Intermediate Algebra (12th Edition)

Published by Pearson
ISBN 10: 0321969359
ISBN 13: 978-0-32196-935-4

Chapter 8 - Section 8.2 - The Quadratic Formula - 8.2 Exercises: 9


$x=\left\{ \dfrac{1-\sqrt{3}}{2},\dfrac{1+\sqrt{3}}{2} \right\}$

Work Step by Step

$\bf{\text{Solution Outline:}}$ To find the solutions of the given equation, $ 2x^2-2x=1 ,$ express in the form $ax^2+bx+c=0.$ Then use the Quadratic Formula. $\bf{\text{Solution Details:}}$ Using the properties of equality, in the form $ax^2+bx+c=0,$ the expression above is equivalent to \begin{array}{l}\require{cancel} 2x^2-2x-1=0 .\end{array} The quadratic equation above has $a= 2 , b= -2 , c= -1 .$ Using $x=\dfrac{-b\pm\sqrt{b^2-4ac}}{2a}$ or the Quadratic Formula, then \begin{array}{l}\require{cancel} x=\dfrac{-(-2)\pm\sqrt{(-2)^2-4(2)(-1)}}{2(2)} \\\\ x=\dfrac{2\pm\sqrt{4+8}}{4} \\\\ x=\dfrac{2\pm\sqrt{12}}{4} \\\\ x=\dfrac{2\pm\sqrt{4\cdot3}}{4} \\\\ x=\dfrac{2\pm\sqrt{(2)^2\cdot3}}{4} \\\\ x=\dfrac{2\pm2\sqrt{3}}{4} \\\\ x=\dfrac{2(1\pm\sqrt{3})}{4} \\\\ x=\dfrac{\cancel2(1\pm\sqrt{3})}{\cancel2(2)} \\\\ x=\dfrac{1\pm\sqrt{3}}{2} .\end{array} The solutions are \begin{array}{l}\require{cancel} x=\dfrac{1-\sqrt{3}}{2} \\\\\text{OR}\\\\ x=\dfrac{1+\sqrt{3}}{2} .\end{array} Hence, $ x=\left\{ \dfrac{1-\sqrt{3}}{2},\dfrac{1+\sqrt{3}}{2} \right\} .$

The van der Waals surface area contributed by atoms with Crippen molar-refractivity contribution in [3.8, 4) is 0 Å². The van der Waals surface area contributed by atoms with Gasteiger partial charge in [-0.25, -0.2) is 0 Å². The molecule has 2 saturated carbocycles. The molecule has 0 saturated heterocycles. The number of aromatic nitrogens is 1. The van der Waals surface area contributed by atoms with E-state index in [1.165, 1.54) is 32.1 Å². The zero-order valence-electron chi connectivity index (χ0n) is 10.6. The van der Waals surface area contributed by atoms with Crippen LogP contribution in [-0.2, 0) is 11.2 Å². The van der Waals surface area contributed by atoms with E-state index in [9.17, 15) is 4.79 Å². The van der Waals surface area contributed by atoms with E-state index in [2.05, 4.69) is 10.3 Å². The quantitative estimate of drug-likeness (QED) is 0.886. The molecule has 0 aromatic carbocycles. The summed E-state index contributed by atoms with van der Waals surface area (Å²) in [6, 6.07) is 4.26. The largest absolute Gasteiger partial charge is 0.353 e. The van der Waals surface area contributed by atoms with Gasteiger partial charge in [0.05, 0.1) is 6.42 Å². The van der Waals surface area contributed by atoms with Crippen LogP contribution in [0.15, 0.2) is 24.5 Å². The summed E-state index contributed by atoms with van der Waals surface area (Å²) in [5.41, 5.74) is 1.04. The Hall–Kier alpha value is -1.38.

Update this answer!

You can help us out by revising, improving and updating this answer.

Update this answer

After you claim an answer you’ll have 24 hours to send in a draft. An editor will review the submission and either publish your submission or provide feedback.